And now I’m wondering: are my frugal fashionista ways are turning into an addiction? Compulsion? Hoarding? Disease?

I just counted and I found at least 38 hanging in my over-stuffed closet. I’m out of hangers. And I didn’t count the work skirts or suit bottoms I may someday wear if I ever make it back to the corporate world.  Or, more likely, at least I may wear them again someday to a funeral or something.

But I probably paid less for all of those skirts than a normal woman pays for one pair of shoes. That makes it okay, right?  (Say yes, say yes, say yes…)  I may have a habit, but it’s cheaper than Cristian Louboutins, Louis Vuittons, or crack…

Louboutin Double Noued Sandals $995
Louis Vuitton Cabas PM Escale $1,490

And I feel great about myself when I am wearing my skirts…free, feminine, fun, and flirty…I can take on the world, Baby.

Now the question is…will I go out for more today?


How to Beat the Back-to-School Shopping Blues

It’s that time of year again: school open house invitations are arriving in mailboxes, the smell of freshly sharpened pencils fills the air, and the newspaper is littered with back-to-school shopping ads.  Even though I live for the thrill of a great bargain, I will not be hitting the stores.  Except for a few notebooks and dry-erase markers, I will not be doing any back-to-school shopping.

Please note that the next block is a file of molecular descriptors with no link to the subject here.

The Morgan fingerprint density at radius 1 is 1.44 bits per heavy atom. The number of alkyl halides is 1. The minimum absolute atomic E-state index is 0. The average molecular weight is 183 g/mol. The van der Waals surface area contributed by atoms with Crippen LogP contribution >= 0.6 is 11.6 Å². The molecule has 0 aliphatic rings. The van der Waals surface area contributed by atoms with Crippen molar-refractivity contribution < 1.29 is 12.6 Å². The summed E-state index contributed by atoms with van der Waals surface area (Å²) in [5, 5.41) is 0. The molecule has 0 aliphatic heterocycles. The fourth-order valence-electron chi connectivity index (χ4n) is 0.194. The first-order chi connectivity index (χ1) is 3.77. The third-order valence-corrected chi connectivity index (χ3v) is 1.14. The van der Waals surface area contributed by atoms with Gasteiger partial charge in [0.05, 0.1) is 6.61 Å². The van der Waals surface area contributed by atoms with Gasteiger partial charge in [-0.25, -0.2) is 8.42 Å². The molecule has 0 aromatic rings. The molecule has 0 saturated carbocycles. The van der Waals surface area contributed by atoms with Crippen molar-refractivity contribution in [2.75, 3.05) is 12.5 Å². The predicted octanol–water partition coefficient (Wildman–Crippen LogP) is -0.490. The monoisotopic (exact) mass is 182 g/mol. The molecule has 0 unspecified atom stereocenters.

I finished my kiddo’s clothes shopping months ago.

Thrifty shopping may be socially acceptable since the economy took a nose dive a few years ago but it is nothing new for my family. My decision to stay at home with my son left us with one stagnant government employee income yet I was bound and determined to make our budget work. I learned how to find the best deals while my friends were still buying their infants new wardrobes every three months at the boutique mall stores. My baby was styling but at a fraction of the cost.

Now my son only goes up a size about once a year.  I have his entire next size wardrobe (shoes included) waiting for him months before he grows into it.

By picking up a few useful habits and adapting a frugal frame of mind you can also spare yourself from the back-to-school shopping melee and save hundreds of bucks in the process.

Shopping is a year-round venture.  It doesn’t matter if you are shopping at Neiman Marcus or Walmart: there is no reason to buy your child an entire new wardrobe in one massive blast though the mall. Always be on the lookout for a deal even if it is an item not needed until next season or next year. When you run into Target for a quick birthday party gift make it a habit to swing by the kids shoes and clothing clearance racks.  An extra five minutes (or less) can save you hundreds over the course of a year.